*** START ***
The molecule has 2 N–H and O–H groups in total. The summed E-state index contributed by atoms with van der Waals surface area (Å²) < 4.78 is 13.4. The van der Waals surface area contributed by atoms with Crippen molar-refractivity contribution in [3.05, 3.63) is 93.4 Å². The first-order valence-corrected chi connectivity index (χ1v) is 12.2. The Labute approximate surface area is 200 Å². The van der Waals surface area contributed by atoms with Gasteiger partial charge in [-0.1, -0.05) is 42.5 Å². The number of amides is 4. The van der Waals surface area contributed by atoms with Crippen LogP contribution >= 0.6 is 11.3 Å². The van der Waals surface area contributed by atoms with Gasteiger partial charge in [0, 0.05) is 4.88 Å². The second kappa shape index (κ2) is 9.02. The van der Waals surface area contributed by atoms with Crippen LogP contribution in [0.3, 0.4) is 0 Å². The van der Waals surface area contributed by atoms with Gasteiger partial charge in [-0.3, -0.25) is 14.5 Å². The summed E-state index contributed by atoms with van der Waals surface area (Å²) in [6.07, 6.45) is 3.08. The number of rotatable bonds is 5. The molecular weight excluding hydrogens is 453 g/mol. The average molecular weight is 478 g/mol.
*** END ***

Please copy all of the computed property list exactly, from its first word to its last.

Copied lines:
The molecule has 2 N–H and O–H groups in total. The summed E-state index contributed by atoms with van der Waals surface area (Å²) < 4.78 is 13.4. The van der Waals surface area contributed by atoms with Crippen molar-refractivity contribution in [3.05, 3.63) is 93.4 Å². The first-order valence-corrected chi connectivity index (χ1v) is 12.2. The Labute approximate surface area is 200 Å². The van der Waals surface area contributed by atoms with Gasteiger partial charge in [-0.1, -0.05) is 42.5 Å². The number of amides is 4. The van der Waals surface area contributed by atoms with Crippen LogP contribution >= 0.6 is 11.3 Å². The van der Waals surface area contributed by atoms with Gasteiger partial charge in [0, 0.05) is 4.88 Å². The second kappa shape index (κ2) is 9.02. The van der Waals surface area contributed by atoms with Crippen LogP contribution in [0.3, 0.4) is 0 Å². The van der Waals surface area contributed by atoms with Gasteiger partial charge in [-0.3, -0.25) is 14.5 Å². The summed E-state index contributed by atoms with van der Waals surface area (Å²) in [6.07, 6.45) is 3.08. The number of rotatable bonds is 5. The molecular weight excluding hydrogens is 453 g/mol. The average molecular weight is 478 g/mol.